Tamron SP 24-70mm F/2.8 Di VC USD review
Specific image quality issues
As always, our studio tests are backed up by taking hundreds of photographs with the lens across a range of subjects, and examining them in detail. This allows us to confirm our studio observations, and identify any other issues which don't show up in the tests.
Many fast lenses have problems with flare when pointed at bright light sources - the sheer amount of glass makes suppression of internal reflections relatively difficult. With this in mind, the Tamron performs well when the sun is within the frame, giving barely any ghosting from internal reflections, or general loss of contrast from veiling flare. This is shown in the first example below.
This impressive resistance to flare persists when shooting into the light at the telephoto end of the zoom. In the second example, the sun just is outside the frame, above and to the left of the tree, and yet overall contrast is retained very well. Overall this is a pretty impressive performance.
|Canon EOS 6D, 24mm, F22||Canon EOS 6D, 70mm, F11|
The studio tests suggest the 24-70mm has relatively low lateral chromatic aberration, and this is confirmed in real-world use. As usual, CA is at its worst at wideangle, but even then it's barely worth worrying about. On Canon SLRs (which can't correct CA from third-party lenses in their JPEG processing) you'll see a little red/cyan fringing around high-contrast edges in the extreme corners of the frame; Nikon SLRs, in contrast, will compensate for this automatically. Any competent modern Raw converter will correct CA pretty easily too.
In the examples below we're looking at colour fringing in the corners of the frame at 24mm. Here we're comparing an out-of-camera JPEG from the Canon EOS 6D with the corresponding Raw file converted using Adobe Camera Raw, with CA correction enabled. There's a little fringing in the JPEG, which is removed completely from the corrected Raw conversion.
Lateral Chromatic Aberration - Canon EOS 6D, 24mm F8
|Camera JPEG||Raw converted in ACR with CA correction|
|Camera JPEG, 100% crop||100% crop: fringing removed|
The tests show that the 24-70mm F2.8 exhibits about 2 stops vignetting wide open at the each end of its range, but somewhat less in the middle, which is fairly typical for its class. At both 24mm and 70mm it gives quite abrupt vignetting in the extreme corners, which can be visually quite intrusive in some some situations. Naturally this can be corrected in post-processing using software such as Adobe Lightroom or DxO Optics Pro. But while most SLRs can correct vignetting when used with the manufacturer's own lenses, they won't with third party optics like the Tamron.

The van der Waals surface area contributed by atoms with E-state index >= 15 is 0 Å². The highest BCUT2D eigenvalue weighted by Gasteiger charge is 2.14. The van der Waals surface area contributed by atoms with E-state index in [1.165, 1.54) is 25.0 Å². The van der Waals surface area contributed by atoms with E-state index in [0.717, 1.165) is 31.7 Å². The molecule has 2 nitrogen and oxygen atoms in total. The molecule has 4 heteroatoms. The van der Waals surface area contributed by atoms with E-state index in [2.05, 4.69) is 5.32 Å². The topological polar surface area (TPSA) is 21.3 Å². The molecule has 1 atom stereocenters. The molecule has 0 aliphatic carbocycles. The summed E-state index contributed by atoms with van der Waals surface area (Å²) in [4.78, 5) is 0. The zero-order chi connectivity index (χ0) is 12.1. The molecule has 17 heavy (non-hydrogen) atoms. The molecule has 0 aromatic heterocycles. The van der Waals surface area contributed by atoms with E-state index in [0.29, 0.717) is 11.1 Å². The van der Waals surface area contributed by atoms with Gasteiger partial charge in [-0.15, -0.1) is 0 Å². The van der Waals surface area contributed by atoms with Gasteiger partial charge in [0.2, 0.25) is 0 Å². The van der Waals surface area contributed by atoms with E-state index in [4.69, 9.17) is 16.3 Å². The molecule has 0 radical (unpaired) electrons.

The rollover below shows images shot at F2.8 using the Canon EOS 6D, looking at RAW files converted in Adobe Camera Raw with and without vignetting correction enabled. At 24mm the uncorrected vignetting doesn't look too bad in isolation, although here it's accentuated when flicking back and forward with the corrected version. However at 70mm the vignetting is quite intrusive, and we suspect many users would prefer to tone it down a little in post-processing in this kind of shot. To be fair though, this isn't really any worse than the Canon EF 24-70mm f/2.8L II USM.
|Canon EOS 6D, 24mm F2.8, uncorrected||24mm F2.8, corrected|
|Canon EOS 6D, 70mm F2.8, uncorrected||70mm F2.8, corrected|
The Tamron shows fairly strong barrel distortion at wideangle, which can be a problem with certain types of shot. This distortion is notably higher than its Canon and Nikon counterparts, and while it's also pretty strong compared to the Sigma and Sony 24-70mm F2.8s, they both exhibit complex 'moustache' distortion. The rollover below shows an instance where the Tamron's barrel distortion has resulted in a decidedly odd-looking picture out-of-camera, and the corrected version looks much better.
Canon EOS 6D, 24mm
|Distortion uncorrected||Distortion corrected in ACR|
Background blur ('bokeh')
One genuinely desirable, but difficult to measure aspect of a lens's performance is the ability to deliver smoothly blurred out-of-focus regions when trying to isolate a subject from the background, generally when using a long focal length and/or a large aperture. The 24-70mm's fast maximum aperture means it can provide nicely-blurred backgrounds at the telephoto end.
The degree of blur isn't all that matters, of course, but also its aesthetic quality (which is what the word 'bokeh' refers to). This changes with focal length, aperture, focus distance and background distance, so isn't possible to pin down in simple terms. But after shooting hundreds of real world shots with the lens, we'd say the Tamron generally acquits itself well, delivering attractively-blurred backgrounds most of the time. A couple of examples at different focus distances are shown below.
|EOS 650D, 70mm F2.8, close-up||EOS 6D, 70mm F2.8|
|Background detail||Background detail|